When a plant doesn’t bear fruit, we don't blame the seed. Instead, we acknowledge that the plant refuses to do what the seed had in mind for it. The plant is missing it’s full fruitfulness. It’s missing, in the deepest sense, it’s own life. It goes this way with us Christians too. If our response to God’s Word is an unhappy refusal to do what God has in mind for us, we fail to become what God had in mind for us. But, like the seed, it’s not God’s Word that's failed to do what he had in mind. We just refuse to to say, “Amen.” We've failed to bear fruit. St. Paul is helpful here, since in his letter to the Galatians (5:16-26), he distinguishes between works of the flesh and fruits of the Spirit. The works of the flesh are a laundry-list of selfish choices that come from us trying to achieve a full, happy life in our own way.

Our whole mental, spiritual, and physical response to God’s Word is to run away from what God wants for us. We prefer the way of selfishness, destructiveness, and wrongheaded ways of responding to God’s Word. We choose sexual immorality rather than chastity. We'd rather believe in fate, luck, destiny, and chance than stand before God holding up empty hands of faith. We prefer conflict and disagreement to unity and peace. We habituate toward jealousy and murder instead of going cold turkey to charity and self-sacrifice.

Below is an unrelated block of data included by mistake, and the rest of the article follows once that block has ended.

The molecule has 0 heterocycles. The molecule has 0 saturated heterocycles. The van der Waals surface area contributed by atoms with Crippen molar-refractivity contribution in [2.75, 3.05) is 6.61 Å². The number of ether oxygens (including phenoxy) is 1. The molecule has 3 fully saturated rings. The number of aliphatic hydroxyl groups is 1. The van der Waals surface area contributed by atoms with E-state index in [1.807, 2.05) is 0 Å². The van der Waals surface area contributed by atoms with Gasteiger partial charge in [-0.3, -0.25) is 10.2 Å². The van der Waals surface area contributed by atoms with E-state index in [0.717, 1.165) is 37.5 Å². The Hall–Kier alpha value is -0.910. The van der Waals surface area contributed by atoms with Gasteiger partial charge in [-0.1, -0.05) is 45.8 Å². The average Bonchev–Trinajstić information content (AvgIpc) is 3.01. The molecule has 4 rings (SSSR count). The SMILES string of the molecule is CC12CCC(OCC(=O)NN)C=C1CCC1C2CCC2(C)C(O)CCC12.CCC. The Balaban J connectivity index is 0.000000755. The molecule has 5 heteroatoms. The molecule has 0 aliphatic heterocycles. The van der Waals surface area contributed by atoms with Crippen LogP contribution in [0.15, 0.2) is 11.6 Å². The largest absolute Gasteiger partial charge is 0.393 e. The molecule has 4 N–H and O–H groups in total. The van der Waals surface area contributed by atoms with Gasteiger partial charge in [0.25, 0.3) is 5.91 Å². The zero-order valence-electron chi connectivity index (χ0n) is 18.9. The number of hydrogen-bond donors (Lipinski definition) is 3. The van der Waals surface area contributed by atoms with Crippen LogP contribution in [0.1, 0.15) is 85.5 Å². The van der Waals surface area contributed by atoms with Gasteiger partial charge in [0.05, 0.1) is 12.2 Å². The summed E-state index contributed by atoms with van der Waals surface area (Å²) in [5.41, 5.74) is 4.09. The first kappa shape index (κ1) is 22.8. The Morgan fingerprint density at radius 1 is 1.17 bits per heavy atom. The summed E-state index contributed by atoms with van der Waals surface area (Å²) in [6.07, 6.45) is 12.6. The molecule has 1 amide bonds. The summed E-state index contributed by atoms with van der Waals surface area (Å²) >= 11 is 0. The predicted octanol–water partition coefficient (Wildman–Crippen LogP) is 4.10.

The fruits of the Spirit, on the other hand, are produced by God alone. The Spirit takes God’s Word and shows Him to us in earthly words, water, bread, and wine. In them, we’re shown the Father's love, joy, peace, patient suffering, gentleness, goodness, faith, humility, and sober-mindedness. The fruits of the Spirit aren't the results of, or rewards for, our efforts to make ourselves right with God. Instead, we’re declared to be the very rightness for which we were made, given to us by God as free gift.

The goal of Christian living isn't to gather in and store up two, three, four barn-fulls of good works for ourselves. The point is to enjoy our life that’s all gift, all fruit that God’s Word abundantly produces in and through us.

God’s Word didn't become flesh to show us Christians how awesome He is at gardening. He did it to present us to His Father, holding us up as the apple of His eye. In this He shows us to be whole and happy, ripe and full to bursting with faith, hope, and love. And how does He accomplish this for us?

The seed of God's Word will take root and grow in us, to produce fruit in and through us. The fruit of forgiveness, life, and eternal salvation. This is our Jesus. The Word of God. The seeds of our faith, life, and salvation today and always.